But Nuno is not just a technical wizard.  Three Sides to Every Story is actually a concept album, broken into three sections named “Yours,” “Mine,” and “The Truth” that explores politics, love, and God in equal measure.  As I listened, I marveled at how complete the music was, how tender, and expertly made.

That trip, and the sound of that album coming out of the van’s shitty speakers, is cemented in my memory as the last good time that quartet had.  Six months later, Chuck was diagnosed with cancer, and eighteen months later he was dead and our best memories were forever relegated as past events.

Chuck was kind of like Extreme, actually.  Not really “cool” but possessed of a fierce individuality that was beautiful, especially to those who knew and loved him.  The rest missed out.

I abandoned Extreme in my twenties when I got heavily into jazz and re-embraced them a couple of years ago.  I hadn’t heard Three Sides in a long time and it sounded as good as it ever had, even plagued by early-nineties production, which rendered it a little thin and all but bass-less.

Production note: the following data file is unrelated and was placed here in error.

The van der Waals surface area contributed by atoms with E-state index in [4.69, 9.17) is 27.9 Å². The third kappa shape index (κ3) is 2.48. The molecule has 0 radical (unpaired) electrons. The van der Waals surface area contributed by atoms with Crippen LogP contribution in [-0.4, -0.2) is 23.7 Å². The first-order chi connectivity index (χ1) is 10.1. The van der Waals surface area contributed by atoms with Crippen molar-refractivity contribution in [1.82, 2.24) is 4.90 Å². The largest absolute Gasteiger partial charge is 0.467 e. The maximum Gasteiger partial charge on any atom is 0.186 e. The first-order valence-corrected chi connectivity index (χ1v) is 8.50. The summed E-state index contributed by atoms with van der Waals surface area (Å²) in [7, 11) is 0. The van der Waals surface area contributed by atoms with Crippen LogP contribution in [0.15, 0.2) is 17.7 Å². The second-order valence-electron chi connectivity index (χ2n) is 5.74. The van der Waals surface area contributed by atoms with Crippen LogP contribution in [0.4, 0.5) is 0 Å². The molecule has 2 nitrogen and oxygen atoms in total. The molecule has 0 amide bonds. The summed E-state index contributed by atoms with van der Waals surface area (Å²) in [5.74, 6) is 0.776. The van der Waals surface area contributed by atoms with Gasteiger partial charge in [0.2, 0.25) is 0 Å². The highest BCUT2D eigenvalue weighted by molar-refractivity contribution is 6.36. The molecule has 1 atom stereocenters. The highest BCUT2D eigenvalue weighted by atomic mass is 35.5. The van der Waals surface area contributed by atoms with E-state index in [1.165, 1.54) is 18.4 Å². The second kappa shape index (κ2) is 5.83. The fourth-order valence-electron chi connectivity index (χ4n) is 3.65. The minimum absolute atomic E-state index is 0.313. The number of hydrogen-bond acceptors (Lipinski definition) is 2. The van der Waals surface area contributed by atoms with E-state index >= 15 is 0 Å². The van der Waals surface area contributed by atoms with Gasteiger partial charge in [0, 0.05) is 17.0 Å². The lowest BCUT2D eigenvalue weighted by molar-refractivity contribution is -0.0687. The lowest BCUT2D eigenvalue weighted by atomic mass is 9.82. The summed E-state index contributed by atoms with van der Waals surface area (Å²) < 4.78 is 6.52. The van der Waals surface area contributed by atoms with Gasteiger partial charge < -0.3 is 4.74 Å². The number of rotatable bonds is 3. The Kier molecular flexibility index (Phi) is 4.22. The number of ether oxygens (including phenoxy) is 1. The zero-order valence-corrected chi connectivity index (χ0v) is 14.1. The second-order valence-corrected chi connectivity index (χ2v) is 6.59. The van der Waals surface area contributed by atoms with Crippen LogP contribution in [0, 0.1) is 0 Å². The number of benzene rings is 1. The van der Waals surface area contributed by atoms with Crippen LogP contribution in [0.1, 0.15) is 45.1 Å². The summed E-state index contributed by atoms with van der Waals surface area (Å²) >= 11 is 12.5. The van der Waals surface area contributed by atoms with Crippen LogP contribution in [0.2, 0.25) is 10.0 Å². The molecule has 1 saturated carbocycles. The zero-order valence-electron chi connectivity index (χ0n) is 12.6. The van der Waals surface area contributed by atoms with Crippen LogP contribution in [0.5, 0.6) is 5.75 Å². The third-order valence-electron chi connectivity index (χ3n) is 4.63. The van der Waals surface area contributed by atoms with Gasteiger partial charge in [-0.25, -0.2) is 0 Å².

The album makes me think of friends.  Of great guitar players.  Of being underrated and what a beautiful thing that can be.

Post #15: The Sky Was Crying

I have a piece about to come out in Word Riot (Nov. 15th issue) that features a narrator who spends a lot of money on a guitar that looks like one that used to belong to Stevie Ray Vaughan.  It’s not about Stevie Ray, per se, but his image and power are essential components to the narrator’s worldview.  The reason I bring it up, though, is that even though the piece tops out at a mere 300 words, the writing of it was more pleasurable than any in recent memory, mostly because it’s given me a reason to reminisce about a certain Saturday afternoon a long time ago.

I was seventeen.  Mike was eighteen.  And we’d both been in a Stevie Ray stranglehold for what felt like a lifetime, though for me it had only been a year or so.  All we listened to was Stevie Ray, spun the CDs in a loop, watched “Live at the El Macombo” on VHS, jaws agape.  Mike, who’d been a fan for a while and could play some mean blues guitar himself, had introduced me to the late guitarist’s output the summer before.  The music, like that of Keith Jarrett a few years later, was a life changing revelation from the first note.  Found a secret place inside me I didn’t know was there.

We’ve all had this experience.